There’s the scent of two filmmakers haunting the air when one watches Phoenix, Christian Petzold’s fascinating character study of a woman who undergoes facial reconstruction after the Holocaust, leaving her barely recognizable and desperate to find her husband in post-war Berlin.
The first is Alfred Hitchcock, whose Vertigo ties directly to Phoenix in the way it features a man imposing a vision of a woman onto another woman, but also in reverse (a reverse Vertigo, if you will, though packing more of an emotional punch than tense thrills). Its leading lady, Nelly Lenz (Nina Hoss), manipulates the same man, her husband Johnny (Ronald Zehrfeld), into believing she isn’t his wife while still playing the role of his wife. She allows him to mold her, to shape her story, even though she knows it’s not the truth. It’s a simple enough plot that sounds more complex and admittedly menacing than it actually is and the comparison to Vertigo doesn’t do much to change that.
But, in fact, Phoenix is a beautiful drama, more akin to Fassbinder than Hitchcock. It’s dedicated to exploring the mental state of a woman who has quite literally experienced hell and made it out, only to be faced with the reality that her husband — who believes she died after more than likely betraying her to Nazis — wants to use the mysterious woman she’s become to earn her inheritance. And it’s through this narrative that we slowly but surely watch Nelly move from victim to survivor, albeit in a much different manner than one might expect.
“I want to look the same as before,” Nelly says when asked at the start of the film who she wants to look like. When she realizes that’s impossible, she settles for having someone else write her story. Much like the song that subtly invades so much of the film (and provides one of the most satisfying scenes in a film this year), Kurt Weill’s “Speak Low”, Nelly understands that way time forces love to change so strangely as the years, but she’s not willing to accept that. It’s fascinating to watch a woman so desperate to forget who she is that she’s willing to allow her narrative to be molded by a man who, for all realistic purposes, is terrible for her. And yet, much like Nelly believes Johnny will soon come to love the woman he believes looks like his wife, the audience believes so as well.
From behind the mask of the gauze, Nina Hoss’ eyes do all the work, but they continue to affect the audience long after the wrap comes off. Her stares, often making her look like a child just rescued from drowning, reveal more about her character than any word of dialogue in Phoenix. And regardless of her former work with Petzold (Barbara, Yella, Jerichow), it’s impossible to deny that she seems like an entirely new actress here, delivering the kind of performance that defines a career. But without a partner as capable as Zehrfeld, it would have been impossible to believe Nelly’s longing. They bounce off each other perfectly, both in scenes where they must embrace tenderness and in moments where one simply hopes that Johnny and Nelly will cut this agonizing game out.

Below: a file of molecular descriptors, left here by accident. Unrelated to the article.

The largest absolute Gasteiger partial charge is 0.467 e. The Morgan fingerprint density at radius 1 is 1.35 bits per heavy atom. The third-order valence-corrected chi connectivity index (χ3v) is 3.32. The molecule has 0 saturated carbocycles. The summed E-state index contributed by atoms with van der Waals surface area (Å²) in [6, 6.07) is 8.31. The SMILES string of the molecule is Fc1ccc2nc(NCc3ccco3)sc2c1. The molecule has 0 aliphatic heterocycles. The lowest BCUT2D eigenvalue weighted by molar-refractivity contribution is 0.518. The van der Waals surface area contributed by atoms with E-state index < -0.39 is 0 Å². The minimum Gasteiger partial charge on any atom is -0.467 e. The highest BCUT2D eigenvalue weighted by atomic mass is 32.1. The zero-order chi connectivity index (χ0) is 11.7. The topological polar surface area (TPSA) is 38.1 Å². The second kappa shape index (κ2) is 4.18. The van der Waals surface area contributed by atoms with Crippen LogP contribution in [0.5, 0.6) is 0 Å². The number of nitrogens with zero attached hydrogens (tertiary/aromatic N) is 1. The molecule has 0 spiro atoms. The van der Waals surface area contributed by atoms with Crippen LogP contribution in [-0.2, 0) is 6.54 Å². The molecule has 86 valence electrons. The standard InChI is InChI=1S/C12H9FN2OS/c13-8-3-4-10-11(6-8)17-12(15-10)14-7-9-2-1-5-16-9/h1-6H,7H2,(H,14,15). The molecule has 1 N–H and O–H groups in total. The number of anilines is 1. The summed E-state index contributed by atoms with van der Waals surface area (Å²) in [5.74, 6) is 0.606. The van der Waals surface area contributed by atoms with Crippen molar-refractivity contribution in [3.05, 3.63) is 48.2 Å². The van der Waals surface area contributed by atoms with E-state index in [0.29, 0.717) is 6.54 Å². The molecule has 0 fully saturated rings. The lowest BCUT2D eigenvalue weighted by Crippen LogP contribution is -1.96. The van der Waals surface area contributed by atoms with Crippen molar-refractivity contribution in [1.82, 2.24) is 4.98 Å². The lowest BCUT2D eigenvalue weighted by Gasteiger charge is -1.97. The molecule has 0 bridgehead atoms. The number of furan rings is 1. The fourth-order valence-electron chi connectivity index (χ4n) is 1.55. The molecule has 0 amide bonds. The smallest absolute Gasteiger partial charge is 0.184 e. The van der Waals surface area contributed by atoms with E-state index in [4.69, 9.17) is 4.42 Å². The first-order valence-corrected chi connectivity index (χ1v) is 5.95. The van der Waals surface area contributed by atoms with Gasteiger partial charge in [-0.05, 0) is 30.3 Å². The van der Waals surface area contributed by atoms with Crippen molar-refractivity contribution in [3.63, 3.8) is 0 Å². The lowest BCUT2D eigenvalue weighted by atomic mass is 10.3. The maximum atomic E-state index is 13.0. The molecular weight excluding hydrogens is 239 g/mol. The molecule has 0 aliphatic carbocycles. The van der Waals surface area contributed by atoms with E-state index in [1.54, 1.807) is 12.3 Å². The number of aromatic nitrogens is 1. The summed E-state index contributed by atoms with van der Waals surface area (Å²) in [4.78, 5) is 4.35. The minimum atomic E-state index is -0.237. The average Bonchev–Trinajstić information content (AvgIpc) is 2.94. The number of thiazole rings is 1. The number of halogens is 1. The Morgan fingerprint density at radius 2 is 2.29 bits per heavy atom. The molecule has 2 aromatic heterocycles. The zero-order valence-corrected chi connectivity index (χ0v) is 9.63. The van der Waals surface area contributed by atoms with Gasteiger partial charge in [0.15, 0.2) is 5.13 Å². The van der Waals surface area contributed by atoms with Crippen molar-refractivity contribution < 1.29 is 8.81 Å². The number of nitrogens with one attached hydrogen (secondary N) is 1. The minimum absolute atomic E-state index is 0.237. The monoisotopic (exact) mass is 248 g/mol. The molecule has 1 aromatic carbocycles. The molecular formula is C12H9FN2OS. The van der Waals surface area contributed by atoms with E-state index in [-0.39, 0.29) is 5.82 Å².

Having mentioned two filmmakers early on, the time comes to discuss the second: Rainer Werner Fassbinder. It’s hard to describe why Fassbinder’s aesthetic immediately comes to mind when watching Petzold’s film: There’s the costuming, sifting from polished and colorful to drab and grimy when necessary; the sparse, but effective, sets that manage to create period drama that feels real; Hans Fromm’s cinematography and lighting that makes every scene pop and every stare matter. There’s even a hint of queerness that lingers in the air during scenes that focus on the relationship between Nelly and Lene Winter — played by the marvelous, restrained, Nina Kunzendorf — who essentially becomes her caretaker, but seems to love Nelly as far more than a friend.
Hand in hand with that would be something like Christopher Isherwood’s writing, in the way Petzold depicts Berlin and the sheer transparency that he and co-writer Harun Farocki have in presenting character motivations. Though maybe it’s simply the fact that Fassbinder is a German filmmaker who sifted through noir and melodrama and experimented with it, in a very similar way to the way that Petzold does with Phoenix, and each one succeeded in creating memorable pieces of cinema. Then again, maybe a viewing of the The Marriage of Maria Braun alone would serve as a more apt explanation than mine. And yet, it’s because of the fact that Phoenix wears its influences on its sleeve that is proves to be an incredibly satisfying feat of filmmaking; one that’s easy to declare a classic piece of cinema from the moment the last shot cuts to black.
Directed by Christian Petzold; written by Christian Petzold & Harun Farocki; based on the novel Le Retour des cendres by Hubert Monteilhet; starring Nina Hoss, Ronald Zehrfeld, and Nina Kunzendorf; 98 minutes.
Phoenix is currently undergoing a limited US release. In Miami, it opens at the Miami Beach Cinematheque and Tower Theater on August 7th, followed by the Cosford Cinema on August 14th and O Cinema Miami Beach on August 28th.